Two Madames [perfume]

 I haven’t reviewed a perfume for a while, so I thought I’d introduce you to Rochas Madame Rochas and Balmain Jolie Madame. Both were first made midcentury, 1960 and 1953 respectively. My bottles are of the more recent formulations, though by all accounts the older stuff is even better - but then, isn’t it always?

I got both these fairly early on in my perfume-accumulating adventures, when my beloved Mitsouko was reformulated and I was investigating the whole world of other scents out there. Both of these had very good reputations and were being sold very cheap through Fragrance Direct. (I heartily recommend Fragrance Direct if you’re in the UK; their stuff is the real deal, and you can pick up a good discontinued bargain - cosmetics as well as perfume. They also do very good deals on gift sets after Christmas.)

What a shock the perfumes were! Perfumes from particular eras have styles, just as clothes do. Moreover, just as you can shorten a vintage dress or take off the sleeves or whatever and still have it retain something of its original era, so a perfume can be reformulated but never quite lose its place in time. These midcentury Madames smelled, to my nose, quite dated. They were also quite strident. Even though I’d got both very cheap, I started to think I’d made a massive mistake...

I warmed to Jolie Madame first. It’s a strange combination of leather and violets, an Emma Peel or Miss Moneypenny sort of scent. I think the violet is what helped, it reminded me of the early 20th century fragrances I love, Caron French Can Can in particular. Even so, it was on the wrists only, never too close to my nose. Then, one autumn day, it just worked. The violets were sweet, the leather had a darker quality that worked in the damp weather, and it was splendid. I spray it much more freely now when I wear it. The leather is too much for me in summer, and the violet too cool for winter, but sometimes I wake up in spring or autumn and only Jolie Madame will do.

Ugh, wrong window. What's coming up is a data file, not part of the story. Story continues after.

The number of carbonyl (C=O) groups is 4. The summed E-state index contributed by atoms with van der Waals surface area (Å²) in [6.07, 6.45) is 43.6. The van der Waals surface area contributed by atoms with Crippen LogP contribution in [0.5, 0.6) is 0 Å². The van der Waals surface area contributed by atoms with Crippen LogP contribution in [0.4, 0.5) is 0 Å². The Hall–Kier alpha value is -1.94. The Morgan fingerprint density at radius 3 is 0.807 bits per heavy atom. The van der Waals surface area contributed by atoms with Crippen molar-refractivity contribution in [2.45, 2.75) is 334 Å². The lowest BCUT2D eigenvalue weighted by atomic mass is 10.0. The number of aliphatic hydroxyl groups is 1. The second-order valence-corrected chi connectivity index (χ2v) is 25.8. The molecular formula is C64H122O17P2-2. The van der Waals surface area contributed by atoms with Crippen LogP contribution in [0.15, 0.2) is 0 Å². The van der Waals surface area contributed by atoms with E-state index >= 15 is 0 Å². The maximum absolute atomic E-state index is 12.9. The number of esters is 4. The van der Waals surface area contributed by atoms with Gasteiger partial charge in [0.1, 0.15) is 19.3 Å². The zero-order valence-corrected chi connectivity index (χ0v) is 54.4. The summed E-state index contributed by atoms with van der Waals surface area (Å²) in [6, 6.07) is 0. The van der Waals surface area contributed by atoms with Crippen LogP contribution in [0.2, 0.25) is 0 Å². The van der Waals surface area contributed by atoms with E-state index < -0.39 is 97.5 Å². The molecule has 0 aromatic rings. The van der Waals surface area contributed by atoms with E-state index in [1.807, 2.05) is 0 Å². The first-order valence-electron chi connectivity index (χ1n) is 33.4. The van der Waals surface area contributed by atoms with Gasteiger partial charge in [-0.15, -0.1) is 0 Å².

Madame Rochas was took longer to love. There’s something very Marnie Madden (The Hour) about it: very mannered, beautiful yet somehow artificial, and it holds you at a polite distance even when you’re wearing it. I appreciate it more now, because of its manners, not in spite of them. It’s not a perfume to wear with jeans or even tweeds, it’s a very smart, very urban, very retro scent: a 1960s lady who lunches. Once, walking past Fortnum and Mason in London I saw they had a huge Madame Rochas factice (display bottle, full of coloured water not perfume) in the window. That tells you a lot about it. I only wear it to work, and then only on days when I’ve got my makeup nice and am dressed smartly! 

It’s worth taking the time to get to know a perfume. Of all our senses, smell is often the most neglected, and people who always pick beautiful colour combinations, or who have a real love of the feel of well-cut clothes in high-quality materials, sometimes surprise me by wearing only one or two undemanding scents. There’s nothing wrong with a bit of something brainless, but all the time? It’s the equivalent of living off burgers or wearing nothing but onesies and tracksuit bottoms.

My two Madames might not be my favourite perfumes, but I’m glad I can now appreciate them, and that they’re in my collection. Although I do wonder what people think when they meet me wearing one of them... 

Looking for a vintage scent to love? Check out my Brief Guide to Vintage Perfumes up to 1940, 1940-1959 and 1960-1989.


  1. I have been coveting the violet stuff M & S have in just now, but to be honest it's the packaging I want most, it's so pretty! I like the smell but it didn't seem to last any length of time when I tried a sample squirt. But saying that I don't have perfume skin, and it can smell quite horrid to me a lot of the time. A friend is the same and she describes it in her case as where everything smells of cat's wee when she wears it!


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